By embedding within the organization, the Lab will explore how experimentation and innovation can be operationalized and will share what it learns.
We are glad to share that after two and a half years as a standalone team collaborating with local newsrooms, the Lenfest Local Lab has joined The Philadelphia Inquirer. For anyone who has followed the Lab’s work, you know that the team experiments in the open. This change is an experiment too.
The benefits are intended to travel in many directions. We’re hoping that this new way of working will accelerate The Inquirer’s ability to transform its products. We also hope it gives the Lab an opportunity to learn first-hand how experimentation can be successfully integrated into core strategic planning. Similarly, we hope that insights our teams are able to share about how to operationalize innovation can spur organizational experiments elsewhere.
Many innovation labs have been set up to work with a focus on longer-term “horizons,” but the gaps between the way core news teams and innovation teams approach their work have gotten wider. As local news organizations, including The Inquirer, embrace the need for systemic rather than incremental change, it becomes clear that core teams and innovation teams should be working more closely together to rebuild products that center on accountability and public service.
The Lab’s ambitions are also expanding. Previously the Lab focused on launching customer-facing products with The Inquirer and others to learn about local news reader behaviors and needs. This year, the work will broaden to include the development of newsroom-facing tools and explore the roles they play in shaping organizational culture and behavior.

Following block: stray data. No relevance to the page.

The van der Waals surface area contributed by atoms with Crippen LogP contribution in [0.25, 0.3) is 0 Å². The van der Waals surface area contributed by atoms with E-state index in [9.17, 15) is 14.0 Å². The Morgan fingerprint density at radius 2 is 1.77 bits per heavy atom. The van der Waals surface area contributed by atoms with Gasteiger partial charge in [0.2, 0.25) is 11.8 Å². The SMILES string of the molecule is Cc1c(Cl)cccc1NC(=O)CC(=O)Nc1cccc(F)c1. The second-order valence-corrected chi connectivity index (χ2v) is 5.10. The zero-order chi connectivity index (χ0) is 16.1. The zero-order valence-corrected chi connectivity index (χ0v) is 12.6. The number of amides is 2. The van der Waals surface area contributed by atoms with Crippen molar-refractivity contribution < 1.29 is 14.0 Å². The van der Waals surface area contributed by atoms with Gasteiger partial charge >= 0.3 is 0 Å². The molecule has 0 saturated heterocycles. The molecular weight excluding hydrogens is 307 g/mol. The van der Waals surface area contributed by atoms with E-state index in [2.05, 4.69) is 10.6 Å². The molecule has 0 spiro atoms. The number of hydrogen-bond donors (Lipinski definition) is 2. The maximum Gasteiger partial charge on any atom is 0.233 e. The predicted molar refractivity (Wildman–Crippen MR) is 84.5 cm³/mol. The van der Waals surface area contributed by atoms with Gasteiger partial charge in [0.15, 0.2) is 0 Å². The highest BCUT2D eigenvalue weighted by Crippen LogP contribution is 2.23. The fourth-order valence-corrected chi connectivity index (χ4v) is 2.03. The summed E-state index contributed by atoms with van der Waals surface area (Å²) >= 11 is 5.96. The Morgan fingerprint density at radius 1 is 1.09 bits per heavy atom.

The foundational principles of the Lab are staying the same. The group will maintain its open, transparent, and collaborative orientation toward the local news industry. The Lab will also continue to partner with other newsrooms, academics and researchers, make code publicly available, and publish data and insights from our experiments. The name is only slightly changing to The Lenfest Local Lab @ The Inquirer, and the Lab will maintain strong ties with its primary funder, The Lenfest Institute, as well as the Google News Initiative, who has supported the Lab’s equity mapping work and our neighborhood newsletter work.
We’re also deepening our commitment to developing products that center on representation, accessibility, and harm reduction. These concepts have always been incorporated into the Lab’s research and design process, and an increased focus is underway. A recent example is the Lab’s approach to equitable newsroom collaborations based on this model developed by journalist Angilee Shah.
The Lab is also currently working with journalists and community organizations in the Philadelphia neighborhoods of Fishtown, West Kensington, and Fairhill to experiment with ways to scale hyperlocal newsletters. The Lab’s most recent experiment is to make COVID-19 coverage about the places people care about easier to find — including coverage about nearby schools, safety guidelines, testing, and vaccines. Finally, to provide infrastructure that supports more accessible and equitable products, we’re building tools with The Brown Institute for Media Innovation, a research institute based at Columbia and Stanford universities working at the intersection of journalism and technology, to support a news organization’s ability to measure and assess representation in coverage and help deliver relevant news straight to communities.
Ana has earned master’s degrees in nonprofit leadership and journalism from the University of Pennsylvania and Columbia University, respectively. She was also a freelance investigative journalist for The New York Times and a recipient of a Magic Grant from The Brown Institute. She used the grant to build El Tabulario, the first accessible public data repository for journalists in Panama. Since joining the Lab, Ana has led the Lab’s neighborhood newsletter research and forged the strategic partnership with The Brown Institute to test machine learning-based tools that analyze equity and representation in local news coverage at scale.